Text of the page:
York Safe & Lock expert: ‘People are always asking me what a safe is worth?’

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You’ve met southeastern York County, Pa., businessman Fred Beihl before. He’s an auctioneer and appraiser, which brings him into contact with valuable things from the past. One specialty is safes. And locks. And old products from York Safe & Lock. Of course, all products from York Safe & Lock are old. The company stopped doing business by that name circa 1942, when its owner and mastermind S. Forry Laucks died. Back to Fred, who is always generous with his insights, and this particular York safe, a 450 pounder.

Read more of this story, with photos below.

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Atop Chickies Rock: The lower Susquehanna River’s No. 1 lookout post

Linked in/Neat stuff, below: Digging Camp Security/Yorktowne Hotel’s lobby, 1956

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Ah, the popular view of the Susquehanna River – and York County across the waterway – from Chickies Rock. This is looking upstream. Chickies Rock is name after the American Indian word Chiquesalunga meaning “place of the crayfish.” The park surrounding it is well watered  – a mecca for crayfish – with the Susquehanna River and Chiques and Donegal creeks running through its 400-plus acres. This York, Pa., Daily Record photo comes from story: Spend a day down by the river in Wrightsville, Marietta and Columbia.  This FlipSidePa.com story takes a different view on the river towns: ‘Nestled along the Susquehanna River, the towns of Marietta, Wrightsville and Columbia represent themselves as “historic” more than they use the word “fun.” But they could and should.’ Also of interest:  When you enjoy this view from Chickies Rock, how how high above the Susquehanna are you?

Other neat, unrelated stuff from all over … .

Roy Flinchbaugh is a longtime reader of my history stuff and an astute observer of the York scene. I always read his emails with a sense of discovery.

Here’s a recent exchange that might answer a question that you have:

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How bad is crime in York, Pa.? It’s an old question for the city but a good one

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The fair question has been posed: How bad is crime in York City? Here are two responses: The downtown’s core is safe and is increasingly inviting. And what’s new about crime in York city or, for that matter, in York County? Not to minimize the seriousness of this, but it’s been with us since before the county was founded. In fact, that’s why it was founded. This photo shows the newly tagged WeCo area and West Philadelphia Street, with Otterbein United Methodist Church, right, and the YMCA towering over the neighborhood. Also of interest: The Judicial Center: Is it York County’s 4th or 5th courthouse?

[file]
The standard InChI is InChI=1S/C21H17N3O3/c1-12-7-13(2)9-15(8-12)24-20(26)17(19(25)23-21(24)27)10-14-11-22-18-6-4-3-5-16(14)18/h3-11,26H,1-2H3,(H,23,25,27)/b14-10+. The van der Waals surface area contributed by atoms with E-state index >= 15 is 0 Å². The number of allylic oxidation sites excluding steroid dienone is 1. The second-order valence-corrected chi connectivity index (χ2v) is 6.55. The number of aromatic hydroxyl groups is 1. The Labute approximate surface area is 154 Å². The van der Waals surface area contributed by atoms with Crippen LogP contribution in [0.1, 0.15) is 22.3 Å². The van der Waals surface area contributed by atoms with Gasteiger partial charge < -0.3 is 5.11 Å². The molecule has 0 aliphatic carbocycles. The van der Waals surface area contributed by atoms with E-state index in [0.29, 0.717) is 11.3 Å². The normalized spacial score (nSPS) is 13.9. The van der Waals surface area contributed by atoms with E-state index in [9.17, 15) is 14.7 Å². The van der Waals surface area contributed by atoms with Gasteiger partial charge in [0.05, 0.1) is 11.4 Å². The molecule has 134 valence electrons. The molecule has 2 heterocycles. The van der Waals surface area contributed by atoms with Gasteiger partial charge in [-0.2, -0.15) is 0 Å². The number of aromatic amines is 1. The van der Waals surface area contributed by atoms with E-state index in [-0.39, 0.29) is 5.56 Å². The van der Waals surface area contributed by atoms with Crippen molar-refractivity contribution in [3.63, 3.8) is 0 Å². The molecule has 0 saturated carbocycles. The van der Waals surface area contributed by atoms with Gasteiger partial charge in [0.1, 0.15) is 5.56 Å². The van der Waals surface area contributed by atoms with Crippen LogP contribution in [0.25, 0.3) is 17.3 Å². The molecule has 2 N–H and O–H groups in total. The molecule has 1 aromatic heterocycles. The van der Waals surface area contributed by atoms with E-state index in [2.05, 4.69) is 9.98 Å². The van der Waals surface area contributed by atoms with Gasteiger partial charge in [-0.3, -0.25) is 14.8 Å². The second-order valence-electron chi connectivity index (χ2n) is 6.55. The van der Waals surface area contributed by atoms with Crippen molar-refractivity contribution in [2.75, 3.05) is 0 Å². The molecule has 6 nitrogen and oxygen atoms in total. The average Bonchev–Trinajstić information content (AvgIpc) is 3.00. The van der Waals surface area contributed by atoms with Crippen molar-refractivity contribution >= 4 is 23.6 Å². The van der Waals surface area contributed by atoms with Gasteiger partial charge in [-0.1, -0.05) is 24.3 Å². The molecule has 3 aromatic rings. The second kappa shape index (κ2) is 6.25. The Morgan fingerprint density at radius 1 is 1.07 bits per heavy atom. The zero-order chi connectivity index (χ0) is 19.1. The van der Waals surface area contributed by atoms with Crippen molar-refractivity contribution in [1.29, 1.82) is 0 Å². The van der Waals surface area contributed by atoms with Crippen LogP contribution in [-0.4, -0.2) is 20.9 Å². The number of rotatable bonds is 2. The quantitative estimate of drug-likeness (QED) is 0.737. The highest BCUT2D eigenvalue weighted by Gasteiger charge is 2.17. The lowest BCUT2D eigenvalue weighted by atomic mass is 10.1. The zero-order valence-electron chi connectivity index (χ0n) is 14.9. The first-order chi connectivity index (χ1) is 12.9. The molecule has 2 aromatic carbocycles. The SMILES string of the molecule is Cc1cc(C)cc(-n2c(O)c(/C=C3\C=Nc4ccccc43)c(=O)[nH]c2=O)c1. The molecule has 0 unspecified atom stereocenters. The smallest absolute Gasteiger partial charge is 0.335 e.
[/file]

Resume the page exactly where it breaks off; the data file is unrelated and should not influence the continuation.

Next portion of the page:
Kim Bartenslager of Dillsburg traveled to York Township’s Heritage Hills for the annual York Daily Record/WGAL town meeting in April.

When we asked the audience what was top of mind, he presented a smart question about violent crime in York city:

“Is it as bad as it seems, or is the media overblowing it?” Continue reading “How bad is crime in York, Pa.? It’s an old question for the city but a good one” »

Posted in A civil action, All politics is local, Archives, all posts, Cops & courts, Explanations/controversy, For photo fans, Local journalism & Web, York City neighborhoods | Tagged , , , , , , , | 1 Comment

Emigsville’s Emig Mansion: 3 views of this wonderful York County landmark

Linked in/Neat stuff: Iconic names Utz, Clarks, Harley-Davidson in news/LBJ’s visit in 1966
The Emig Mansion Bed & Breakfast. Paul Kuehnel - Daily Record/Sunday News
The Emig Mansion is one of York County, Pa.’s finest homes. It’s been a bed-and-breakfast in recent years and will remain so, under new hosts. The operators, Bill and Lori Fitzell, are presenting the mansion’s Civil War connection. And rightly so. Emigville was swarming with Confederates before the Battle of Gettysburg. Jubal Early’s rebel division was spread out in Emigsville and throughout York County’s central valley. Historian Scott Mingus says homeowner and prominent businessman John Emig Jr. negotiated a deal with the Confederates to save his home and provide enough food for his family. The invaders damaged his businesses. Check out two more Emig Mansion images below. Also of interest: Transportation-oriented Emigsville a walkable York-area community with lots of community.

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Primary Day History Mystery: This elected official, with a common touch, knew U.S. presidents